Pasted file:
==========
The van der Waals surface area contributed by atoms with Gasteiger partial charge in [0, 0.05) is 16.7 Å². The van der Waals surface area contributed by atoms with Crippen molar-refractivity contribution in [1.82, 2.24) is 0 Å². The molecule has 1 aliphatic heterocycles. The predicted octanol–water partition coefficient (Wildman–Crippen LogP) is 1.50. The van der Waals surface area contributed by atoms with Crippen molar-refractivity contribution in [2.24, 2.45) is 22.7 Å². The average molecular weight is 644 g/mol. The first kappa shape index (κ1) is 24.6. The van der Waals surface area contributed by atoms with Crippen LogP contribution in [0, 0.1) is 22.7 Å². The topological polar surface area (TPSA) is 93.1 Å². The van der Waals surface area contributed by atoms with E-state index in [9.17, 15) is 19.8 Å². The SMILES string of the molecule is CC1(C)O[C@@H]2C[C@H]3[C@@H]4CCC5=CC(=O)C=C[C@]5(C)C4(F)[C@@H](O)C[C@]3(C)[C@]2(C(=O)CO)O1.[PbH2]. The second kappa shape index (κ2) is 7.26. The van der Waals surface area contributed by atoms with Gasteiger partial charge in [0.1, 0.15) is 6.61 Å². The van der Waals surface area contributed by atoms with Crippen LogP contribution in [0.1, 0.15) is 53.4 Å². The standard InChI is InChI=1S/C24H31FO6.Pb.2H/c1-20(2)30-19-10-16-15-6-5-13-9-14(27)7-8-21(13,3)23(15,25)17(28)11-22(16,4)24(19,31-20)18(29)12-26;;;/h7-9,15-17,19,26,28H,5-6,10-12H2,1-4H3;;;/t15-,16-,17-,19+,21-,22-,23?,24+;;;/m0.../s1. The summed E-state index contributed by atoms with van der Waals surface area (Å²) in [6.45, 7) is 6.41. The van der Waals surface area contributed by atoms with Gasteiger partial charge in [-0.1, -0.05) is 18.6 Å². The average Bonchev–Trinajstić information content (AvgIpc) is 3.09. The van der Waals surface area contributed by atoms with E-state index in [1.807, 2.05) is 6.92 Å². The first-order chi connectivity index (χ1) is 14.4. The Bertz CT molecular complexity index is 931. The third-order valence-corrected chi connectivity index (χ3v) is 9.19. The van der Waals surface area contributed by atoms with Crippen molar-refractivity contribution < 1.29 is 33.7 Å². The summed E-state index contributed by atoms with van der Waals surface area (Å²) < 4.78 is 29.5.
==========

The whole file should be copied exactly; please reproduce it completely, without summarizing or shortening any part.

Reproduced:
The van der Waals surface area contributed by atoms with Gasteiger partial charge in [0, 0.05) is 16.7 Å². The van der Waals surface area contributed by atoms with Crippen molar-refractivity contribution in [1.82, 2.24) is 0 Å². The molecule has 1 aliphatic heterocycles. The predicted octanol–water partition coefficient (Wildman–Crippen LogP) is 1.50. The van der Waals surface area contributed by atoms with Crippen molar-refractivity contribution in [2.24, 2.45) is 22.7 Å². The average molecular weight is 644 g/mol. The first kappa shape index (κ1) is 24.6. The van der Waals surface area contributed by atoms with Crippen LogP contribution in [0, 0.1) is 22.7 Å². The topological polar surface area (TPSA) is 93.1 Å². The van der Waals surface area contributed by atoms with E-state index in [9.17, 15) is 19.8 Å². The SMILES string of the molecule is CC1(C)O[C@@H]2C[C@H]3[C@@H]4CCC5=CC(=O)C=C[C@]5(C)C4(F)[C@@H](O)C[C@]3(C)[C@]2(C(=O)CO)O1.[PbH2]. The second kappa shape index (κ2) is 7.26. The van der Waals surface area contributed by atoms with Gasteiger partial charge in [0.1, 0.15) is 6.61 Å². The van der Waals surface area contributed by atoms with Crippen LogP contribution in [0.1, 0.15) is 53.4 Å². The standard InChI is InChI=1S/C24H31FO6.Pb.2H/c1-20(2)30-19-10-16-15-6-5-13-9-14(27)7-8-21(13,3)23(15,25)17(28)11-22(16,4)24(19,31-20)18(29)12-26;;;/h7-9,15-17,19,26,28H,5-6,10-12H2,1-4H3;;;/t15-,16-,17-,19+,21-,22-,23?,24+;;;/m0.../s1. The summed E-state index contributed by atoms with van der Waals surface area (Å²) in [6.45, 7) is 6.41. The van der Waals surface area contributed by atoms with Gasteiger partial charge in [-0.1, -0.05) is 18.6 Å². The average Bonchev–Trinajstić information content (AvgIpc) is 3.09. The van der Waals surface area contributed by atoms with E-state index in [1.807, 2.05) is 6.92 Å². The first-order chi connectivity index (χ1) is 14.4. The Bertz CT molecular complexity index is 931. The third-order valence-corrected chi connectivity index (χ3v) is 9.19. The van der Waals surface area contributed by atoms with Crippen molar-refractivity contribution < 1.29 is 33.7 Å². The summed E-state index contributed by atoms with van der Waals surface area (Å²) < 4.78 is 29.5.